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Missouri lawmakers team up with NCPA to push for college athlete compensation


The National College Players Association (NCPA) has joined forces with two state representatives — a Democrat and a Republican — to push for the ability for college athletes to receive compensation.

The NCPA is working with Democratic state Rep. Wes Rogers and GOP state Rep. Nick Schroer on bills pertaining to NIL rights for college athletes, meaning legislation that would allow them to profit off their names, images, and likeness. 

“Missouri college athletes are fortunate to have Representatives Schroer and Rogers fighting for their economic freedom and right to proper representation,” NCPA Executive Director Ramogi Huma said in a statement. “We are hopeful that this bill will finally end NCAA rules that impose second class citizenship on Missouri’s colleges.” 

Schroer’s HB 1564 would mandate public and private colleges, as well as the NCAA, could not prohibit students from earning compensation based on his or her name, image, or likeness. Additionally, the bill lays out guidelines for a student to be able to hire representation.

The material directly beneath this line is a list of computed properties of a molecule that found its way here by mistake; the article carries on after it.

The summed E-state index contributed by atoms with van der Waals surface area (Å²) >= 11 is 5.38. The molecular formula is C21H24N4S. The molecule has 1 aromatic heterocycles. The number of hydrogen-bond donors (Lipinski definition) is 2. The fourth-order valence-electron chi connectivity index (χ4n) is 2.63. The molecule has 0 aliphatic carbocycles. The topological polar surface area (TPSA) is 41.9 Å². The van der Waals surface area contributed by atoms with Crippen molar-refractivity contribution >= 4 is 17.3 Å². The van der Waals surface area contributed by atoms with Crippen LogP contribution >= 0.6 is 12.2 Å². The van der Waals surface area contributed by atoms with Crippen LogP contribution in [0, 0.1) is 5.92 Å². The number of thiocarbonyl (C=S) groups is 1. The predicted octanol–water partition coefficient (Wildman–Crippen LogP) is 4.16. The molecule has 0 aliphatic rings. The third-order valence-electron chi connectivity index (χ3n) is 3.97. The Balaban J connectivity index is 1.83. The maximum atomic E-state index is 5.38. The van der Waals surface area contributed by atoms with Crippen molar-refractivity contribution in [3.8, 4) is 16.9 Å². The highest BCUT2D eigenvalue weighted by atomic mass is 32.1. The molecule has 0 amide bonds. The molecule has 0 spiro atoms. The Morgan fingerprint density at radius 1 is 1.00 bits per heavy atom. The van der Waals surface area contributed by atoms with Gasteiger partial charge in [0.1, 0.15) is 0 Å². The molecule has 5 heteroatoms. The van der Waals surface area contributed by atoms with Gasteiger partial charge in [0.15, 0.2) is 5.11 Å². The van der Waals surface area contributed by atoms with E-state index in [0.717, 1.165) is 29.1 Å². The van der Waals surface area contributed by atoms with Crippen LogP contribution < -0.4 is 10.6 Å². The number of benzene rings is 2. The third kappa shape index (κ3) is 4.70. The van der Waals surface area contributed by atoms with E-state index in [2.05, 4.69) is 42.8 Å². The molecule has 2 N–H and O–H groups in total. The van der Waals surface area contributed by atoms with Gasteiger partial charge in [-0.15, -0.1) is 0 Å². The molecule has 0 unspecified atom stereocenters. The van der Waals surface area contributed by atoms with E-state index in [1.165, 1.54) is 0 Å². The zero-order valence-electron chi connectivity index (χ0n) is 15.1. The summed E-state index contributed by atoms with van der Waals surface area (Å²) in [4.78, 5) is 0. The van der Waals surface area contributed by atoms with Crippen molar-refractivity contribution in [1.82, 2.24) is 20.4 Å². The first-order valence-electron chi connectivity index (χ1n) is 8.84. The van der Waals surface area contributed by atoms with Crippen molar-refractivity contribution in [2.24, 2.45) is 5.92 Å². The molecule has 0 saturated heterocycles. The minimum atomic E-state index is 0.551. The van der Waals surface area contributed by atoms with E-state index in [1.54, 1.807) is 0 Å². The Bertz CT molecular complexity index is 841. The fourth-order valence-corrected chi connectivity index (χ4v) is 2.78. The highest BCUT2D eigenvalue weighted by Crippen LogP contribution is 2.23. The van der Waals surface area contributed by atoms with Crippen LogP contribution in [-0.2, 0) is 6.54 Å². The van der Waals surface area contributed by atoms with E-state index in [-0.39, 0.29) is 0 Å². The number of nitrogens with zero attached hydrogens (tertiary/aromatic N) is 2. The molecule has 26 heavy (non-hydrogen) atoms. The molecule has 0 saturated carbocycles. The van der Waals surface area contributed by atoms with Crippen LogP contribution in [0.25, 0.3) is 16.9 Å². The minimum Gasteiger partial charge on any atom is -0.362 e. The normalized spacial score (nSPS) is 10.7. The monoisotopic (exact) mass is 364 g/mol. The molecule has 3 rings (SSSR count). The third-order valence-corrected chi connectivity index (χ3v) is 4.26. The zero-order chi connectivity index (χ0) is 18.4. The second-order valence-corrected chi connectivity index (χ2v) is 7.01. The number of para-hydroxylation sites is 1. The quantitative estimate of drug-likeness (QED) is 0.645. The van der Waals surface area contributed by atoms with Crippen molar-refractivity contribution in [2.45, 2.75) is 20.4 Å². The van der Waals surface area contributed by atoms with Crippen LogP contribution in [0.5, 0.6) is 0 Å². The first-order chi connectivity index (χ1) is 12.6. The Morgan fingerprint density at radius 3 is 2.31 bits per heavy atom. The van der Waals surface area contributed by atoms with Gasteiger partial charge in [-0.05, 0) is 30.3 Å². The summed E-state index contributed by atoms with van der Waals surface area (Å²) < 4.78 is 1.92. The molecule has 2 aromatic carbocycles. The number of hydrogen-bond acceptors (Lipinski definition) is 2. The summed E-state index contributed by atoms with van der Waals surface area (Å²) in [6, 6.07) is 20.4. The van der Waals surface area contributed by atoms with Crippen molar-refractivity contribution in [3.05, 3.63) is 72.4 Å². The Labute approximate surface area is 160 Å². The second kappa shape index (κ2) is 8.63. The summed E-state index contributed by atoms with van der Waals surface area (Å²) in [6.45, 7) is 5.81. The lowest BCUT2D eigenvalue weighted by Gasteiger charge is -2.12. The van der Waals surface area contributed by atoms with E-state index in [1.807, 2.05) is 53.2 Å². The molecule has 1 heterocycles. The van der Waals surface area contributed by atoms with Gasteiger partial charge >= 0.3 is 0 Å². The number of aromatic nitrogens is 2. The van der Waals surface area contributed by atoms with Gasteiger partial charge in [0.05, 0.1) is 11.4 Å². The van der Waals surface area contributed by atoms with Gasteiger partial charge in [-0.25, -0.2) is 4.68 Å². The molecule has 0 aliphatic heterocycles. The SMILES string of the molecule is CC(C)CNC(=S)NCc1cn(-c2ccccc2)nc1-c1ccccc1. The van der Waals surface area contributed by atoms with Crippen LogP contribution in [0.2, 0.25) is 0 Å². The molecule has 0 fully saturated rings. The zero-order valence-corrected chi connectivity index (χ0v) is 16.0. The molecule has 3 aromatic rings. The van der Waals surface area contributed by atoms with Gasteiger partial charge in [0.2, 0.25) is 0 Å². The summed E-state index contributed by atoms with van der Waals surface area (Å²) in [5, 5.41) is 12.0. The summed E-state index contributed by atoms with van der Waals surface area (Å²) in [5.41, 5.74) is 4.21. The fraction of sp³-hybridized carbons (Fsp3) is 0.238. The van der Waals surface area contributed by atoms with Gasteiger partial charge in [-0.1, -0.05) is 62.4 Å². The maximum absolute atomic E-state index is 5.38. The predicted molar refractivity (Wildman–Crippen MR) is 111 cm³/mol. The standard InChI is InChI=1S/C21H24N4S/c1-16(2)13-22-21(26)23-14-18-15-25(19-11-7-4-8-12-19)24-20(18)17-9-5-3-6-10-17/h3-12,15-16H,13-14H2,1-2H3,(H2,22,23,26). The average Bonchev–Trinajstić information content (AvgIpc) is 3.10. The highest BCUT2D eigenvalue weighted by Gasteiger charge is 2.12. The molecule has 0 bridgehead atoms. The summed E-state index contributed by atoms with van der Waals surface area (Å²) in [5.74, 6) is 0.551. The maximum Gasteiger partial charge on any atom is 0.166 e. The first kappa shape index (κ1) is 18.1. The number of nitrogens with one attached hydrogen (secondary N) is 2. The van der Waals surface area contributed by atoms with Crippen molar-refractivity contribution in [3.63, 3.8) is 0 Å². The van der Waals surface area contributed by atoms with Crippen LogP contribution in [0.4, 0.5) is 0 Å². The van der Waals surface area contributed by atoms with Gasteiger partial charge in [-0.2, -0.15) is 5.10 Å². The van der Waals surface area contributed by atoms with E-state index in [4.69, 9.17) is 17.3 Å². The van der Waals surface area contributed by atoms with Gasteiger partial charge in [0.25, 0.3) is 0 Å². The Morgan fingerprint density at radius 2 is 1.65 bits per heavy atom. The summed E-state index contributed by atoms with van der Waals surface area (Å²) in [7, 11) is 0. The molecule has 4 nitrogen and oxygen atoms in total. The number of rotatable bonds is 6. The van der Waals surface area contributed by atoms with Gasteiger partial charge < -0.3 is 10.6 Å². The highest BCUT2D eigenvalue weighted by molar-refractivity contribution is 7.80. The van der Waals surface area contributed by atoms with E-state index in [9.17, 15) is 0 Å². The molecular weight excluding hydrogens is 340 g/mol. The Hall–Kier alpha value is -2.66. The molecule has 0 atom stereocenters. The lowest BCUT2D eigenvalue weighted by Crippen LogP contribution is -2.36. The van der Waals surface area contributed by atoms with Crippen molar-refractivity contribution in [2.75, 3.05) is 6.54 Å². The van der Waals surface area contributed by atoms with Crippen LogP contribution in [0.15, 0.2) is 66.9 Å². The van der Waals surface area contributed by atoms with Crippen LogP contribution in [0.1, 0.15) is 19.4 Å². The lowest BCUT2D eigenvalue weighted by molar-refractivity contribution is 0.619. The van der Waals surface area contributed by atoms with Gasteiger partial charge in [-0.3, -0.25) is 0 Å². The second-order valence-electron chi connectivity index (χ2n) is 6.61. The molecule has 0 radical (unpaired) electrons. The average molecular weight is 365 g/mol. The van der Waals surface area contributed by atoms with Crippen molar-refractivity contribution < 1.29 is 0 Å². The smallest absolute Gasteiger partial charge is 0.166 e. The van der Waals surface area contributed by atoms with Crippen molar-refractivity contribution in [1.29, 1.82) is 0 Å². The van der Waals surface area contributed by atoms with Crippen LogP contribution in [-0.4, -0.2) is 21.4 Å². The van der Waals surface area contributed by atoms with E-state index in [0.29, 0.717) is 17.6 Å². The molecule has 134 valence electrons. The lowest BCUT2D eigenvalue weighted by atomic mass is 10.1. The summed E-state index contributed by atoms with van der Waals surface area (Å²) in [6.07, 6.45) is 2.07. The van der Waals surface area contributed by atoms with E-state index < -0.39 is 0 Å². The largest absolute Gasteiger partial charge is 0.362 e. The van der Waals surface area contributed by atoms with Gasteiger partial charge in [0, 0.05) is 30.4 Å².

Roger’s HB 1792 was not yet publicly available online as of Monday morning. 

“Allowing college athletes to be paid for their image and likeness is long overdue. It has worked well as the Olympic model for many years and allows college athletes to be treated the same as every other student on campus,” Rogers said. 

Both representatives and the NCPA blasted the NCAA over the issue. Rogers, in particular, pointed to the recent sanctions levied on the University of Missouri, saying, “It is abundantly clear the NCAA will not act in the best interest of student athletes until state governments force their hand.” 

“While student athletes are barred from making money off of their image and likeness, the NCAA continues to cash in as they siphon money away from the very student athletes the organization should be protecting,” Schroer said. 

The NCAA did not immediately respond to a request for comment.

California Gov. Gavin Newsome signed into law earlier this year the Fair Pay to Play Act, which prevents schools from punishing athletes who sell the rights to his or her name, image, or likeness. It is set to go into effect in 2023. 

Similar efforts are underway in other states across the U.S. with the help of the NCPA, including in Minnesota, Pennsylvania, and Nebraska. 

The NCPA has retained Catalyst as it works in Missouri.